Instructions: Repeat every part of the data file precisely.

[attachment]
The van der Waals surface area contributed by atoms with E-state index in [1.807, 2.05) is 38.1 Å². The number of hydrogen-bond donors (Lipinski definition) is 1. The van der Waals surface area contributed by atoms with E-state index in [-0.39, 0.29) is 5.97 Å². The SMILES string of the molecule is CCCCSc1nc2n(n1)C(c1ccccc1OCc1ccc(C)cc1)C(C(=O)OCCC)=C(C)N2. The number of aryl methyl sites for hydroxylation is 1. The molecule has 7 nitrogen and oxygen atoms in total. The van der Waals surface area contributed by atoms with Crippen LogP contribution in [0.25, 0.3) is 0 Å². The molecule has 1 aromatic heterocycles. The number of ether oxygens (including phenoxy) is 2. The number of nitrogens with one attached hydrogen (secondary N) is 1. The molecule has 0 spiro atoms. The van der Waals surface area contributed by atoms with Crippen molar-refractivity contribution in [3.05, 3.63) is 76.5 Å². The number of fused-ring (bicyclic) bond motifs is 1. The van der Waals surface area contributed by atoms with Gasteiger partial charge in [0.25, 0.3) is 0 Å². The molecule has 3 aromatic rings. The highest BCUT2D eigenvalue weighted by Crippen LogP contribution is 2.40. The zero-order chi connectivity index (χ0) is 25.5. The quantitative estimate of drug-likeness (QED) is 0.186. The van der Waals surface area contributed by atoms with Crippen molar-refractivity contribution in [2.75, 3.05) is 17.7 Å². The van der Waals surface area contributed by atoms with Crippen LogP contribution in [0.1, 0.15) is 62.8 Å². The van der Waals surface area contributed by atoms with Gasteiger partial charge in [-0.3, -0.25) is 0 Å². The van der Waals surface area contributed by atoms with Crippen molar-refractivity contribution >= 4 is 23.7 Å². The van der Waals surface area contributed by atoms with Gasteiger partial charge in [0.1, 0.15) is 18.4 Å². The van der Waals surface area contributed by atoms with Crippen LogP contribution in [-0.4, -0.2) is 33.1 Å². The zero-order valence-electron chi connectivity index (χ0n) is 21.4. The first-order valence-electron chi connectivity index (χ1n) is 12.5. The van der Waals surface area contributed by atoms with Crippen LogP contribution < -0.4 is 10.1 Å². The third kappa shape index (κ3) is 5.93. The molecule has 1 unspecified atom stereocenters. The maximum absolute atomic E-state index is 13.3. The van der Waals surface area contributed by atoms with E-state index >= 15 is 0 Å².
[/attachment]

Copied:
The van der Waals surface area contributed by atoms with E-state index in [1.807, 2.05) is 38.1 Å². The number of hydrogen-bond donors (Lipinski definition) is 1. The van der Waals surface area contributed by atoms with E-state index in [-0.39, 0.29) is 5.97 Å². The SMILES string of the molecule is CCCCSc1nc2n(n1)C(c1ccccc1OCc1ccc(C)cc1)C(C(=O)OCCC)=C(C)N2. The number of aryl methyl sites for hydroxylation is 1. The molecule has 7 nitrogen and oxygen atoms in total. The van der Waals surface area contributed by atoms with Crippen LogP contribution in [0.25, 0.3) is 0 Å². The molecule has 1 aromatic heterocycles. The number of ether oxygens (including phenoxy) is 2. The number of nitrogens with one attached hydrogen (secondary N) is 1. The molecule has 0 spiro atoms. The van der Waals surface area contributed by atoms with Crippen molar-refractivity contribution in [3.05, 3.63) is 76.5 Å². The number of fused-ring (bicyclic) bond motifs is 1. The van der Waals surface area contributed by atoms with Gasteiger partial charge in [0.25, 0.3) is 0 Å². The molecule has 3 aromatic rings. The highest BCUT2D eigenvalue weighted by Crippen LogP contribution is 2.40. The zero-order chi connectivity index (χ0) is 25.5. The quantitative estimate of drug-likeness (QED) is 0.186. The van der Waals surface area contributed by atoms with Crippen molar-refractivity contribution in [2.75, 3.05) is 17.7 Å². The van der Waals surface area contributed by atoms with Crippen LogP contribution in [0.1, 0.15) is 62.8 Å². The van der Waals surface area contributed by atoms with Gasteiger partial charge in [-0.3, -0.25) is 0 Å². The van der Waals surface area contributed by atoms with Crippen molar-refractivity contribution >= 4 is 23.7 Å². The van der Waals surface area contributed by atoms with Gasteiger partial charge in [0.1, 0.15) is 18.4 Å². The van der Waals surface area contributed by atoms with Crippen LogP contribution in [-0.4, -0.2) is 33.1 Å². The zero-order valence-electron chi connectivity index (χ0n) is 21.4. The first-order valence-electron chi connectivity index (χ1n) is 12.5. The van der Waals surface area contributed by atoms with Crippen LogP contribution < -0.4 is 10.1 Å². The third kappa shape index (κ3) is 5.93. The molecule has 1 unspecified atom stereocenters. The maximum absolute atomic E-state index is 13.3. The van der Waals surface area contributed by atoms with E-state index >= 15 is 0 Å².